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Founder of African American museum in Louisiana found dead in car trunk

Sadie Roberts-Joseph, 75, was the founder and curator of the Baton Rouge African American Museum, which opened in 2001.
Image: Sadie Roberts-Joseph, right, before the start of  Stand Up for Children rally in Baton Rouge, Louisiana, in 2004.
Sadie Roberts-Joseph, right, before the start of Stand Up for Children rally in Baton Rouge, Louisiana, in 2004.Arthur D. Lauck / The Advocate via AP file

A 75-year-old Louisiana woman who founded an African American history museum was discovered dead in the trunk of a car Friday afternoon, Baton Rouge police said.

A cause of death for Sadie Roberts-Joseph is not yet known, Sgt. L'Jean McKneely said.

"Our detectives are working diligently to bring the person or persons responsible for this heinous act to justice," the Baton Rouge Police Department said Saturday in a Facebook statement.

Roberts-Joseph founded the Odell S. Williams Now and Then African American History Museum, now known as the Baton Rouge African American History Museum, in 2001, according to the Advocate. The museum is part of the New St. Luke Baptist Church campus on South Boulevard, where her brother serves as pastor, the outlet reported.

The website of the city’s visitor bureau says the museum features exhibits on African art, growing cotton, black inventors and a 1953 bus from the period of civil rights boycotts in Baton Rouge, among other things.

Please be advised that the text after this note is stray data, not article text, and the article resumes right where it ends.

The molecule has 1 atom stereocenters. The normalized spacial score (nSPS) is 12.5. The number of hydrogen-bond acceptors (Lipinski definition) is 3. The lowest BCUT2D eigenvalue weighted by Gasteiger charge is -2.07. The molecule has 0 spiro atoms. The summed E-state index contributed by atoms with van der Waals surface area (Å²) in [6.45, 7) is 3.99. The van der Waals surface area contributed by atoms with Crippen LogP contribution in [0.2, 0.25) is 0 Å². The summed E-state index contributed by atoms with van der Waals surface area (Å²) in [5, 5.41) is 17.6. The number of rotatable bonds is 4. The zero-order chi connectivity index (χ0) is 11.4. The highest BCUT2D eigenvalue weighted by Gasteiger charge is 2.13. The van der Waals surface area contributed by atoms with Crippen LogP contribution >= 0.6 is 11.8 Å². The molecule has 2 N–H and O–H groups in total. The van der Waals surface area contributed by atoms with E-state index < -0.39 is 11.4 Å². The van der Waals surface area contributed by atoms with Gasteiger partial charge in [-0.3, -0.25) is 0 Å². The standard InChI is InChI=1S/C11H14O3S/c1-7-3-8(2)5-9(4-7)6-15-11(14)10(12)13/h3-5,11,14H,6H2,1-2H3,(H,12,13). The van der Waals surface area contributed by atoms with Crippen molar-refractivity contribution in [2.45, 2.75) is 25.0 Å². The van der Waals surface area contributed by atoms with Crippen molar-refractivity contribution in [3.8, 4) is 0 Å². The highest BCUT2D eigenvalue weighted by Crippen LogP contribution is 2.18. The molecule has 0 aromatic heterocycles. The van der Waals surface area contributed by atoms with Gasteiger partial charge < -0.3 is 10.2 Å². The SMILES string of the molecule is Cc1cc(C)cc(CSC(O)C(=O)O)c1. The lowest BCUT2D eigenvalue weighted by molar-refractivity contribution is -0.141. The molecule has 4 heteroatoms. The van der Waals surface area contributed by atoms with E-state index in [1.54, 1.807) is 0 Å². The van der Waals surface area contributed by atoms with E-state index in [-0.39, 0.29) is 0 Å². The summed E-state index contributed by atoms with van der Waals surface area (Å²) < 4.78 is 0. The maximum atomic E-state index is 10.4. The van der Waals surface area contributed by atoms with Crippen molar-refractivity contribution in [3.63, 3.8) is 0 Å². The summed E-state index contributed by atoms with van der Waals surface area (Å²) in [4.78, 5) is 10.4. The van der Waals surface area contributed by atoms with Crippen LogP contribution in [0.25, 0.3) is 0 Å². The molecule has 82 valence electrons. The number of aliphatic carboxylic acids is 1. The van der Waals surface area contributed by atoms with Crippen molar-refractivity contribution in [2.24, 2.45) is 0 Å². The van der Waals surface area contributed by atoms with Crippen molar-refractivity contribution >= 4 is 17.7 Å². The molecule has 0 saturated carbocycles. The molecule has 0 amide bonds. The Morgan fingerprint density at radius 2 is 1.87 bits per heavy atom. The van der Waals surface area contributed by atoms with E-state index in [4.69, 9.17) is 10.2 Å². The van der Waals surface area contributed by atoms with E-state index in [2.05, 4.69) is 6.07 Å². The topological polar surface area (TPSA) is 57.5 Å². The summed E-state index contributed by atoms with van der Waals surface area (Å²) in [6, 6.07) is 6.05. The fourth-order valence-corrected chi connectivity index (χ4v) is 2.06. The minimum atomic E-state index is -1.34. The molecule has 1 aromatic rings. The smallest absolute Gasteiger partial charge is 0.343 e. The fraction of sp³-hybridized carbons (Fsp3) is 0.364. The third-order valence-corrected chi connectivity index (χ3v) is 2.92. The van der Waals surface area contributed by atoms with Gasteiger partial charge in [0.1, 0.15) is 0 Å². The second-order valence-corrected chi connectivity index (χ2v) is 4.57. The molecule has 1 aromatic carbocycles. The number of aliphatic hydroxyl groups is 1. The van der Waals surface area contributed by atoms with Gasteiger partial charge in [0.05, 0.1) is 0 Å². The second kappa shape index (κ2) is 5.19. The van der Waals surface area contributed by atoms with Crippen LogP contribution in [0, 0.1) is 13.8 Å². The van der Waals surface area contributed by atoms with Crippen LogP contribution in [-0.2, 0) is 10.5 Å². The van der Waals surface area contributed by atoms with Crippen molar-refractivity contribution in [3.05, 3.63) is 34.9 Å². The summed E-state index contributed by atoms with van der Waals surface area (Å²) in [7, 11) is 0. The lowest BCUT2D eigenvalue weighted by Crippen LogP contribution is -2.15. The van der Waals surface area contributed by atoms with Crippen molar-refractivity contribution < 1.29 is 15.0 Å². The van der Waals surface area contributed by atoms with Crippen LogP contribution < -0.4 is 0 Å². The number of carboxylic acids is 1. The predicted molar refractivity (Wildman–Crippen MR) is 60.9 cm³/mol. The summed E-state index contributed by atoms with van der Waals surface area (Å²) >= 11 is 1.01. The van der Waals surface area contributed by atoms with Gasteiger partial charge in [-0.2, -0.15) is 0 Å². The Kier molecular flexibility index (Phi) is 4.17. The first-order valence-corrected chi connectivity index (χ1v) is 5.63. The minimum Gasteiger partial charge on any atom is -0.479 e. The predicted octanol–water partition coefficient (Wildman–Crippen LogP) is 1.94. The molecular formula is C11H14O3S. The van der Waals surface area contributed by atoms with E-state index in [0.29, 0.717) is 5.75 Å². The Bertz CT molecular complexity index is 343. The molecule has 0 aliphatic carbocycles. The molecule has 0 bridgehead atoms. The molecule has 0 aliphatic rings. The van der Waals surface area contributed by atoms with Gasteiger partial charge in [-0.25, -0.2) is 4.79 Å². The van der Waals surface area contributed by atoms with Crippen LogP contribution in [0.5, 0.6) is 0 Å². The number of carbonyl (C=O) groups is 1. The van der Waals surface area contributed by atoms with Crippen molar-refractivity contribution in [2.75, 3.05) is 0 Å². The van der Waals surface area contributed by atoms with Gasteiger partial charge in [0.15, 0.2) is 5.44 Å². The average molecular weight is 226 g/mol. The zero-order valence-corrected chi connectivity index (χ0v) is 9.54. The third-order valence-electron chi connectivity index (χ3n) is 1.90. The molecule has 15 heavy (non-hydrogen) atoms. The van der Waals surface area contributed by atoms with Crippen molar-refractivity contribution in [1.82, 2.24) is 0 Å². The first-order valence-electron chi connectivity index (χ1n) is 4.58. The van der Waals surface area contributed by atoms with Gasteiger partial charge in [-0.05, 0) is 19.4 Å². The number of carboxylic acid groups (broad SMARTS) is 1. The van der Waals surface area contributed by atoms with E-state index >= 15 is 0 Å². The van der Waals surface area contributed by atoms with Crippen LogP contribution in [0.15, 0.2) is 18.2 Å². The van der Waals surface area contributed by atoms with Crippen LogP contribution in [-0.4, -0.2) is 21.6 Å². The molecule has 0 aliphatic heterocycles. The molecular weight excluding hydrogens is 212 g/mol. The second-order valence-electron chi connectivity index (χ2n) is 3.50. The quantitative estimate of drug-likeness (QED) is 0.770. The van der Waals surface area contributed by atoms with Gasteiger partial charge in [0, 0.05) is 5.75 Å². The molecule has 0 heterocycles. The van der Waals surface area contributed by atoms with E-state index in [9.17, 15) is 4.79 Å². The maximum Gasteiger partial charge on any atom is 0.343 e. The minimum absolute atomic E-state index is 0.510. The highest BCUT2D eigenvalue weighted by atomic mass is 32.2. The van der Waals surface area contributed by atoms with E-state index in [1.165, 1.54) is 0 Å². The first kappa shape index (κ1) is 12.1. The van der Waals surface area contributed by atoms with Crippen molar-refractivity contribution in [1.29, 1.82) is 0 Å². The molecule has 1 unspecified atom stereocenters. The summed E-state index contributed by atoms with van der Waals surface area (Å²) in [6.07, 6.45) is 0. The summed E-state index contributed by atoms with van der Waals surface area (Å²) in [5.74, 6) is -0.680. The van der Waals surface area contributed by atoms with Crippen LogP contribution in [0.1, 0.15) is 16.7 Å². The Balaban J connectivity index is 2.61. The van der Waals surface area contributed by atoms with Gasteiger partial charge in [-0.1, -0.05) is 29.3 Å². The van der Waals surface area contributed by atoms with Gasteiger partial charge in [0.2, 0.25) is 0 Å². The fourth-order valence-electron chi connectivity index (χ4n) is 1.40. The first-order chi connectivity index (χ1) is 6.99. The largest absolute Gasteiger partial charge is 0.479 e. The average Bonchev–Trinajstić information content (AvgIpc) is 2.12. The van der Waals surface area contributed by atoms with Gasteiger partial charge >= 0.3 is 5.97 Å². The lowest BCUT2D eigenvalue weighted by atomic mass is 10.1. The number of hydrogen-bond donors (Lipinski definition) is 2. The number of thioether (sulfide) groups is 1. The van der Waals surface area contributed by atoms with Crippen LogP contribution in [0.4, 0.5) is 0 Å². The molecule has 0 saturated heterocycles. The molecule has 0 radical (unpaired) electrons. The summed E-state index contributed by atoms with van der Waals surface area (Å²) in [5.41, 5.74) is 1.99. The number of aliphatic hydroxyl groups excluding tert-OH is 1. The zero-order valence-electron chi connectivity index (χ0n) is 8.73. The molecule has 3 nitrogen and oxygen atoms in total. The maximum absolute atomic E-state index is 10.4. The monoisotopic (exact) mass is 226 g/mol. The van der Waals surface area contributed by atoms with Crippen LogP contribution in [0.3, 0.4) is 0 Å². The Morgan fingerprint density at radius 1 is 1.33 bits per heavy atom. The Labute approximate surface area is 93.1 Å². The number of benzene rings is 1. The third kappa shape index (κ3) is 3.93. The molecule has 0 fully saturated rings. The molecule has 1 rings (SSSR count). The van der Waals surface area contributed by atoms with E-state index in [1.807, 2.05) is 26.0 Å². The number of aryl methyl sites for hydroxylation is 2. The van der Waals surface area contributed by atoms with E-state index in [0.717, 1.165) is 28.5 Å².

Baton Rouge police mourned the loss of Roberts-Joseph in its Facebook post, describing her as "a treasure" to the community."

"Ms. Sadie was a tireless advocate of peace in the community," the police department said, adding it had opportunities to work with Roberts-Joseph "on so many levels."

"From assisting with her bicycle give away at the African American Museum to working with the organization she started called CADAV, (Community Against Drugs and Violence), Ms. Sadie is a treasure to our community," whose "loss will be felt," the department said.

The NAACP Baton Rouge branch said Roberts-Joseph was a trendsetter and icon in Baton Rouge who revived Juneteenth, a holiday that commemorates the June 19, 1865 announcement by a Union Army general in Galveston, Texas, that “all slaves are free.”

State Rep. C. Denise Marcelle credited Roberts-Joseph with raising awareness of African American history.

"She never bothered anyone, just wanted to expand her African American Museum downtown," Marcelle said in a Facebook post. "I loved working with her and am saddened by her death."

Baton Rouge Mayor-President Sharon Weston Broome said Roberts-Joseph's development of the museum is "a testament of her visionary and pioneering leadership."

"She loved this city and its people," Broome wrote in a Facebook statement. "Her commitment to the cultural and educational fabric of our community is beyond description."

Broome said a reward of up to $5,000 is being offered for information that will lead to an arrest.